• What kind of men did God have among Adam’s descendants?

Note: “Notwithstanding the prevailing iniquity, there was a line of holy men who, elevated and ennobled by communion with God, lived as in the companionship of heaven. They were men of massive intellect, of wonderful attainments. They had a great and holy mission—to develop a character of righteousness, to teach a lesson of godliness, not only to the men of their time, but for future generations.” Patriarchs and Prophets, 84.

  • In what way was Abel a faithful witness of the gospel message? Genesis 4:4, 10; I John 3:12; Hebrews 11:4.

Note: “Abel grasped the great principles of redemption. He saw himself a sinner, and he saw sin and its penalty, death, standing between his soul and communion with God. He brought the slain victim, the sacrificed life, thus acknowledging the claims of the law that had been transgressed. Through the shed blood he looked to the future sacrifice, Christ dying on the cross of Calvary; and trusting in the atonement that was there to be made, he had the witness that he was righteous, and his offering accepted.” Patriarchs and Prophets, 72.

  • What encouragement can we gain from the life of Seth? Genesis 4:25.

Note: “Seth was of more noble stature than Cain or Abel, and resembled Adam more closely than did his other sons. He was a worthy character, following in the steps of Abel. Yet he inherited no more natural goodness than did Cain. Concerning the creation of Adam it is said, ‘In the likeness of God made He him’ (Genesis 5:1); but man, after the Fall, ‘begat a son in his own likeness, after his image’ (verse 3). While Adam was created sinless, in the likeness of God, Seth, like Cain, inherited the fallen nature of his parents. But he received also the knowledge of the Redeemer and instruction in righteousness. By divine grace he served and honored God; and he labored, as Abel would have done, had he lived, to turn the minds of sinful men to revere and obey their Creator.” Patriarchs and Prophets, 80.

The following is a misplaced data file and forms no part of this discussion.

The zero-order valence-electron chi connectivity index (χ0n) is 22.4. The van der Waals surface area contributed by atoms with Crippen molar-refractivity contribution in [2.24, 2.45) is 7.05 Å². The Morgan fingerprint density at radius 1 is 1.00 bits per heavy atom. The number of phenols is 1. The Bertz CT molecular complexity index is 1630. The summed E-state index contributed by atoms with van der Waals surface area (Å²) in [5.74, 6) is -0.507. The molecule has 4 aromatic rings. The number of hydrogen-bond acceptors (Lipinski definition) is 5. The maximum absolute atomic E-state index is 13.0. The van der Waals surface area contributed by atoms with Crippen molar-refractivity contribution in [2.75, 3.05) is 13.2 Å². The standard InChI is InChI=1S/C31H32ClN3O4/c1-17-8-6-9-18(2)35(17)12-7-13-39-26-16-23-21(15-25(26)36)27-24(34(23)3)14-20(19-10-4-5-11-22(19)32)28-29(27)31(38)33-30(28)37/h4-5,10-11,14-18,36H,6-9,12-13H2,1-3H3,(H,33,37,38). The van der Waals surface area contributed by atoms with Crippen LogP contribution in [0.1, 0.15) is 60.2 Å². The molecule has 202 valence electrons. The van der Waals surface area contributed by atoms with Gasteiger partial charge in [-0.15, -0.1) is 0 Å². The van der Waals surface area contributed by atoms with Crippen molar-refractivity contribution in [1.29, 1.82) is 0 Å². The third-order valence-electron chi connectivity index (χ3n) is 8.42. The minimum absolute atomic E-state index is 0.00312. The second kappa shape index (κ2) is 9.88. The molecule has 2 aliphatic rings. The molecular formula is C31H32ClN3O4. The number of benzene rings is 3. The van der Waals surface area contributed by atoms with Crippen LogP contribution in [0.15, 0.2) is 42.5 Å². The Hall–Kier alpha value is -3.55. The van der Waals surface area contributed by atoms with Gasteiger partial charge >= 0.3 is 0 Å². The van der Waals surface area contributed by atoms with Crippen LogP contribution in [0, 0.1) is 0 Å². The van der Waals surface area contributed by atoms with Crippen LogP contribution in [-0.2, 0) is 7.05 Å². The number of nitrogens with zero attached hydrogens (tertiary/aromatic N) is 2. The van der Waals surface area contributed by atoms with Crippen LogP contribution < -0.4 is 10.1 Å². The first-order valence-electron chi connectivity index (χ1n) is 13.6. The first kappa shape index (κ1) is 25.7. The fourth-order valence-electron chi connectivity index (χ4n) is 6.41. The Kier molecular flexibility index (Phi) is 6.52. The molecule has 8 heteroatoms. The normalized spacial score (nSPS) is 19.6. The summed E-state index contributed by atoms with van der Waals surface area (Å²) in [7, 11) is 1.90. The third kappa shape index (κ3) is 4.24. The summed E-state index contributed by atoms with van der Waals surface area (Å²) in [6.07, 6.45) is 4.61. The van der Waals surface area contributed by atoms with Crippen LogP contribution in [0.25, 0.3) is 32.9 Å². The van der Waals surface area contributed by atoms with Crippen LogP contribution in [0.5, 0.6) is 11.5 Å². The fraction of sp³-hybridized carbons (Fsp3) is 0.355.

• What prophetic truths were preached by Enoch? Jude 14, 15.

Note: “Enoch became a preacher of righteousness, making known to the people what God had revealed to him.” Patriarchs and Prophets, 86.

  • What was the foundation of Enoch’s faithfulness as an evangelist? Genesis 5:22. How do you understand the statement “Enoch walked with God”?

Note: “Enoch’s walk with God was not in a trance or vision, but in all the duties of his daily life. He did not become a hermit, shutting himself entirely from the world; for he had a work to do for God in the world. In the family and in his intercourse with men, as a husband and father, a friend, a citizen, he was the steadfast, unwavering servant of the Lord.

“His heart was in harmony with God’s will; for ‘can two walk together, except they be agreed’ (Amos 3:3)? …

“Distressed by the increasing wickedness of the ungodly, and fearing that their infidelity might lessen his reverence for God, Enoch avoided constant association with them, and spent much time in solitude, giving himself to meditation and prayer. Thus he waited before the Lord, seeking a clearer knowledge of His will, that he might perform it.” Patriarchs and Prophets, 85.

  • What parallel can be drawn between Enoch and the living righteous at the coming of Christ? Genesis 5:24; Hebrews 11:5; I Thessalonians 4:17.

Note: “The godly character of this prophet [Enoch] represents the state of holiness which must be attained by those who shall be ‘redeemed from the earth’ (Revelation 14:3) at the time of Christ’s second advent. Then, as in the world before the Flood, iniquity will prevail. … But like Enoch, God’s people will seek for purity of heart and conformity to His will, until they shall reflect the likeness of Christ. Like Enoch, they will warn the world of the Lord’s second coming and of the judgments to be visited upon transgression, and by their holy conversation and example they will condemn the sins of the ungodly. As Enoch was translated to heaven before the destruction of the world by water, so the living righteous will be translated from the earth before its destruction by fire.” Patriarchs and Prophets, 88, 89.